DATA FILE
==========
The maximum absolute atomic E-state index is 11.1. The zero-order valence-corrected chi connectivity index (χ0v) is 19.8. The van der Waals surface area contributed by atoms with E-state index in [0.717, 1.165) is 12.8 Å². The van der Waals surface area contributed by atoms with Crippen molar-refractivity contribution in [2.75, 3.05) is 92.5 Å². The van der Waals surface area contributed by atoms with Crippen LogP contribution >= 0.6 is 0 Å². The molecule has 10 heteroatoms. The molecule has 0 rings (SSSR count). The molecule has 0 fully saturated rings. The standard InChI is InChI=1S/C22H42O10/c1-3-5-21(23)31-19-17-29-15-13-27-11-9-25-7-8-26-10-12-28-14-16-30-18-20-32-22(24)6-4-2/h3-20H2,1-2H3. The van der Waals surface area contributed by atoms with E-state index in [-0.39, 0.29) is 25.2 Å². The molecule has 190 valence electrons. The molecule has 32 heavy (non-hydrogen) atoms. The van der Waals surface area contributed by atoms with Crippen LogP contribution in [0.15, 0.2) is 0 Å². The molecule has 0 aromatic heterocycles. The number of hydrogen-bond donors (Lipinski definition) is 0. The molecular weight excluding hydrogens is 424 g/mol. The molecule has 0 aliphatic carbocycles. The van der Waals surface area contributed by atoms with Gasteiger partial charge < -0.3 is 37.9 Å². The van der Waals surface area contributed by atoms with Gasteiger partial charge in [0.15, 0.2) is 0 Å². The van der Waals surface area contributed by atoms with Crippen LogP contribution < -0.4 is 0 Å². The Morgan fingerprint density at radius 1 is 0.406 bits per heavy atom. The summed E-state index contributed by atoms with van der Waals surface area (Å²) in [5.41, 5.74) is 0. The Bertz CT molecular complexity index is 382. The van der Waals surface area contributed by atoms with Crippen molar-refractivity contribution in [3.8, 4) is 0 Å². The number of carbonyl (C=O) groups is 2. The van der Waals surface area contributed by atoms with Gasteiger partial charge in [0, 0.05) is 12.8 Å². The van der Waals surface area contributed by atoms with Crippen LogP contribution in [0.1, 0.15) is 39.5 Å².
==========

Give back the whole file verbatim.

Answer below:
The maximum absolute atomic E-state index is 11.1. The zero-order valence-corrected chi connectivity index (χ0v) is 19.8. The van der Waals surface area contributed by atoms with E-state index in [0.717, 1.165) is 12.8 Å². The van der Waals surface area contributed by atoms with Crippen molar-refractivity contribution in [2.75, 3.05) is 92.5 Å². The van der Waals surface area contributed by atoms with Crippen LogP contribution >= 0.6 is 0 Å². The molecule has 10 heteroatoms. The molecule has 0 rings (SSSR count). The molecule has 0 fully saturated rings. The standard InChI is InChI=1S/C22H42O10/c1-3-5-21(23)31-19-17-29-15-13-27-11-9-25-7-8-26-10-12-28-14-16-30-18-20-32-22(24)6-4-2/h3-20H2,1-2H3. The van der Waals surface area contributed by atoms with E-state index in [-0.39, 0.29) is 25.2 Å². The molecule has 190 valence electrons. The molecule has 32 heavy (non-hydrogen) atoms. The van der Waals surface area contributed by atoms with Crippen LogP contribution in [0.15, 0.2) is 0 Å². The molecule has 0 aromatic heterocycles. The number of hydrogen-bond donors (Lipinski definition) is 0. The molecular weight excluding hydrogens is 424 g/mol. The molecule has 0 aliphatic carbocycles. The van der Waals surface area contributed by atoms with Gasteiger partial charge < -0.3 is 37.9 Å². The van der Waals surface area contributed by atoms with Gasteiger partial charge in [0.15, 0.2) is 0 Å². The van der Waals surface area contributed by atoms with Crippen LogP contribution < -0.4 is 0 Å². The Morgan fingerprint density at radius 1 is 0.406 bits per heavy atom. The summed E-state index contributed by atoms with van der Waals surface area (Å²) in [5.41, 5.74) is 0. The Bertz CT molecular complexity index is 382. The van der Waals surface area contributed by atoms with Crippen molar-refractivity contribution in [3.8, 4) is 0 Å². The number of carbonyl (C=O) groups is 2. The van der Waals surface area contributed by atoms with Gasteiger partial charge in [0, 0.05) is 12.8 Å². The van der Waals surface area contributed by atoms with Crippen LogP contribution in [0.1, 0.15) is 39.5 Å².